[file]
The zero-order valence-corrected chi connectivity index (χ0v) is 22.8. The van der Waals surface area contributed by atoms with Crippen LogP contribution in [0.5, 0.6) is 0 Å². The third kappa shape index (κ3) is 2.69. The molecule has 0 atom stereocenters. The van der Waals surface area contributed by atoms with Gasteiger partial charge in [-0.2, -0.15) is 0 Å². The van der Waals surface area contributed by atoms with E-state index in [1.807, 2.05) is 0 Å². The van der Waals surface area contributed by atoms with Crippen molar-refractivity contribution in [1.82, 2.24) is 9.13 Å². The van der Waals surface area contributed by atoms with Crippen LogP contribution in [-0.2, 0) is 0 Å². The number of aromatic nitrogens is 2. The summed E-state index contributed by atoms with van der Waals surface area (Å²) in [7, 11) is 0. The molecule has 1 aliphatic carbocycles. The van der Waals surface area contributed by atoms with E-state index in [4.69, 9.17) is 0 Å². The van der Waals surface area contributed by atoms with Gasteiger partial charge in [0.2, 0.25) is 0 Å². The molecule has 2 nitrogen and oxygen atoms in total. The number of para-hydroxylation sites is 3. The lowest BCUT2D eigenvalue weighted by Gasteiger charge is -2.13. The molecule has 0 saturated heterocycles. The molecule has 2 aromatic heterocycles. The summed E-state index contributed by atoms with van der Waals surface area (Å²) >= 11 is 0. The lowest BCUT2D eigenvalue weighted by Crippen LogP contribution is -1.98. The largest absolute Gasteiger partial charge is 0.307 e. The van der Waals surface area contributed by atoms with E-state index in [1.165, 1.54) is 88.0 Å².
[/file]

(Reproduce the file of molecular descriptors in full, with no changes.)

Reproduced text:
The zero-order valence-corrected chi connectivity index (χ0v) is 22.8. The van der Waals surface area contributed by atoms with Crippen LogP contribution in [0.5, 0.6) is 0 Å². The third kappa shape index (κ3) is 2.69. The molecule has 0 atom stereocenters. The van der Waals surface area contributed by atoms with Gasteiger partial charge in [-0.2, -0.15) is 0 Å². The van der Waals surface area contributed by atoms with E-state index in [1.807, 2.05) is 0 Å². The van der Waals surface area contributed by atoms with Crippen molar-refractivity contribution in [1.82, 2.24) is 9.13 Å². The van der Waals surface area contributed by atoms with Crippen LogP contribution in [-0.2, 0) is 0 Å². The number of aromatic nitrogens is 2. The summed E-state index contributed by atoms with van der Waals surface area (Å²) in [7, 11) is 0. The molecule has 1 aliphatic carbocycles. The van der Waals surface area contributed by atoms with E-state index in [4.69, 9.17) is 0 Å². The van der Waals surface area contributed by atoms with Gasteiger partial charge in [0.2, 0.25) is 0 Å². The molecule has 2 nitrogen and oxygen atoms in total. The number of para-hydroxylation sites is 3. The lowest BCUT2D eigenvalue weighted by Gasteiger charge is -2.13. The molecule has 0 saturated heterocycles. The molecule has 2 aromatic heterocycles. The summed E-state index contributed by atoms with van der Waals surface area (Å²) >= 11 is 0. The lowest BCUT2D eigenvalue weighted by Crippen LogP contribution is -1.98. The largest absolute Gasteiger partial charge is 0.307 e. The van der Waals surface area contributed by atoms with E-state index in [1.165, 1.54) is 88.0 Å².